The Singing Bells Of Brussels
The carillon of Mont des Arts is a musical clock on the facade of a connecting walkway of the Palace of the Dynasty, a reception hall that was part of Brussels’ ambitious urban renewal project leading up to the 1958 World Expo.
Juxtaposed, in striking contrast almost representative of the architectural melting pot that is Brussels, is the structure of the glass cube entrance to the Square Brussels Meeting Centre. The ‘Square’ is housed in the old ‘Palace of Congress’, another building from the 50’s expansion spree that was practically abandoned until 2004.
The carillon – a set of musical bells – was a 1964 addition designed by Jules Ghobert. The twelve painted figurines representing each hour on the twelve spoked clock face, honour nine historical Belgian citizens (including the artist Rubens), and an anonymous tam-tam player, a WWI soldier and a worker. They were designed to pop out of their niches consecutively with every strike of the hour at noon and at midnight, but are now fixed in place.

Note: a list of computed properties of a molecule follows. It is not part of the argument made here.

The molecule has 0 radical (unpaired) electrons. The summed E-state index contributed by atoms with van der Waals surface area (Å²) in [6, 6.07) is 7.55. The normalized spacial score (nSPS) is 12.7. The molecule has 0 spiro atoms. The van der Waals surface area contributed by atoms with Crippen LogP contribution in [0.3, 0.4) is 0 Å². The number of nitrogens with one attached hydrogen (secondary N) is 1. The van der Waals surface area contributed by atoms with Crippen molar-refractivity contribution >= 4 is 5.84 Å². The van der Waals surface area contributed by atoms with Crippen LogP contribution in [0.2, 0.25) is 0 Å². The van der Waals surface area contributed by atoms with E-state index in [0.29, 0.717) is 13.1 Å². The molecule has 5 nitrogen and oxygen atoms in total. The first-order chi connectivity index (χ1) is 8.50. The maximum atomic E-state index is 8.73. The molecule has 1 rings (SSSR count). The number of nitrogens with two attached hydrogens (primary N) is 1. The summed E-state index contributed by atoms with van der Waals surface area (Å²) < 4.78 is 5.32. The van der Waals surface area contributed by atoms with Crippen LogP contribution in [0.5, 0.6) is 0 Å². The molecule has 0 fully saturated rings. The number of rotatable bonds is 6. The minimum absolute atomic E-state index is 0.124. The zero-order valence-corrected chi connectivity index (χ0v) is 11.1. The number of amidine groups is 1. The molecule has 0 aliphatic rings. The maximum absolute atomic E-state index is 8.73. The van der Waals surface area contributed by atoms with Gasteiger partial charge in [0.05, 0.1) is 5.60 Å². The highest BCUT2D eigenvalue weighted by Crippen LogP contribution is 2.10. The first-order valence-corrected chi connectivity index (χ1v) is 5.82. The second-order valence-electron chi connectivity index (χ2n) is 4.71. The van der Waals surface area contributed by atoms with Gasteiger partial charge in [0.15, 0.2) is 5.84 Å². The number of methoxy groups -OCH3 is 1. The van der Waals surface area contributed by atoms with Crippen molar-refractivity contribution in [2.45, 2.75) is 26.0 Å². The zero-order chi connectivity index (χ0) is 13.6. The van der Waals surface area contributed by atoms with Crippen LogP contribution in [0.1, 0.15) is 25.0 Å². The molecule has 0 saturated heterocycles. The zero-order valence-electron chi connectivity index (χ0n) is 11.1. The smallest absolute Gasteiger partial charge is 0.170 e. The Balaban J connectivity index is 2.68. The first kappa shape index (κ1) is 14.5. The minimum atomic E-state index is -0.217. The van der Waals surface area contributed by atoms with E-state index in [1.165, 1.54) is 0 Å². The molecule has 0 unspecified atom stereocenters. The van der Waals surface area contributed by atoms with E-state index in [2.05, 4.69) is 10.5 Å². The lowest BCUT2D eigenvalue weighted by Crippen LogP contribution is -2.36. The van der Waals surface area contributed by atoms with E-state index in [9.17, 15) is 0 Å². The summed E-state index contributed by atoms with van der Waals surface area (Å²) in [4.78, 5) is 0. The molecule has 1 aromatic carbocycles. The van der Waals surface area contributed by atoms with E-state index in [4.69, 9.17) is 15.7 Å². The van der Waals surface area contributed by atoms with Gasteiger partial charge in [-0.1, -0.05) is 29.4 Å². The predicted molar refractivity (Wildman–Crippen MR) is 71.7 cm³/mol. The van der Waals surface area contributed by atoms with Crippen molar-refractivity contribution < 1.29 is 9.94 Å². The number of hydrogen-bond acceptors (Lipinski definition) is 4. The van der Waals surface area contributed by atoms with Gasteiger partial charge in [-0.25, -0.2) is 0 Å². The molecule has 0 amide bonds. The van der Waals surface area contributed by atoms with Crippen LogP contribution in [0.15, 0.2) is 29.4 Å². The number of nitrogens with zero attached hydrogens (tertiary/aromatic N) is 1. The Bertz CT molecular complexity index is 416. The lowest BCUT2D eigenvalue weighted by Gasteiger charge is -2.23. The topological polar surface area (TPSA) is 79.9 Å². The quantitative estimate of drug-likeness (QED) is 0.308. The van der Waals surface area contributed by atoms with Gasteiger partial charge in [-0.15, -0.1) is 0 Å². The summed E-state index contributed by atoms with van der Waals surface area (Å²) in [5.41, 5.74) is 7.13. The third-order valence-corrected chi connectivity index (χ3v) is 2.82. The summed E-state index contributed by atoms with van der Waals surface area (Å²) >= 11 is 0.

Eleven of the twenty four bells constituting the carillon are arrayed beneath the clock. Of these, nine represent Belgian provinces and the balance two, the arts and sciences. Twelve bells are hidden behind the figurines and a tenor bell sits on the roof with a top hat sporting bronze jaquemart (animated, mechanised bell striker similar to the Moors of Venice)
Together, they play two melodies in two languages every other hour: Où peut-on être mieux by André Grétry in Walloon (Belgian French) and Beiaardlied by Peter Benoit in Flemish (Belgian Dutch).
We didn’t get to listen to either. It was perhaps not working, or was drowned out by live music on the Mont des Arts. I found a consolation piece online.
Coming up: A more in-depth architectural journey through Brussels.